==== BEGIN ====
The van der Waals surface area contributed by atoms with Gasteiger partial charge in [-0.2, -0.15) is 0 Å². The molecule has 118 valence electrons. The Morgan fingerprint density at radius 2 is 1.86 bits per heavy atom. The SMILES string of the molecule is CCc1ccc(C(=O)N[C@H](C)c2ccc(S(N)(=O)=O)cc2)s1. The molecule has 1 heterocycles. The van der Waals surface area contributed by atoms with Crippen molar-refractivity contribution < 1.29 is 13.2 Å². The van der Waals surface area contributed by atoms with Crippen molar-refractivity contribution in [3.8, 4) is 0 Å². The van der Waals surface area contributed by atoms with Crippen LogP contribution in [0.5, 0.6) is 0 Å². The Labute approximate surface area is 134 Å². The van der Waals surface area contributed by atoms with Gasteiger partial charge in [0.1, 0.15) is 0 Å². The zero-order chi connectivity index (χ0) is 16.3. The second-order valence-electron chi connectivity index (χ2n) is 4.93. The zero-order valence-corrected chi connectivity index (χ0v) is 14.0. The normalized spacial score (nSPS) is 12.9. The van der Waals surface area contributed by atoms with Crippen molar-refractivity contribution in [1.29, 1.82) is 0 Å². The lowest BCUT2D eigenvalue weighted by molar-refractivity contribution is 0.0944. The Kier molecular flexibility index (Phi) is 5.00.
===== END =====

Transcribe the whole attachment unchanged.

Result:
The van der Waals surface area contributed by atoms with Gasteiger partial charge in [-0.2, -0.15) is 0 Å². The molecule has 118 valence electrons. The Morgan fingerprint density at radius 2 is 1.86 bits per heavy atom. The SMILES string of the molecule is CCc1ccc(C(=O)N[C@H](C)c2ccc(S(N)(=O)=O)cc2)s1. The molecule has 1 heterocycles. The van der Waals surface area contributed by atoms with Crippen molar-refractivity contribution < 1.29 is 13.2 Å². The van der Waals surface area contributed by atoms with Crippen molar-refractivity contribution in [3.8, 4) is 0 Å². The van der Waals surface area contributed by atoms with Crippen LogP contribution in [0.5, 0.6) is 0 Å². The Labute approximate surface area is 134 Å². The van der Waals surface area contributed by atoms with Gasteiger partial charge in [0.1, 0.15) is 0 Å². The zero-order chi connectivity index (χ0) is 16.3. The second-order valence-electron chi connectivity index (χ2n) is 4.93. The zero-order valence-corrected chi connectivity index (χ0v) is 14.0. The normalized spacial score (nSPS) is 12.9. The van der Waals surface area contributed by atoms with Crippen molar-refractivity contribution in [1.29, 1.82) is 0 Å². The lowest BCUT2D eigenvalue weighted by molar-refractivity contribution is 0.0944. The Kier molecular flexibility index (Phi) is 5.00.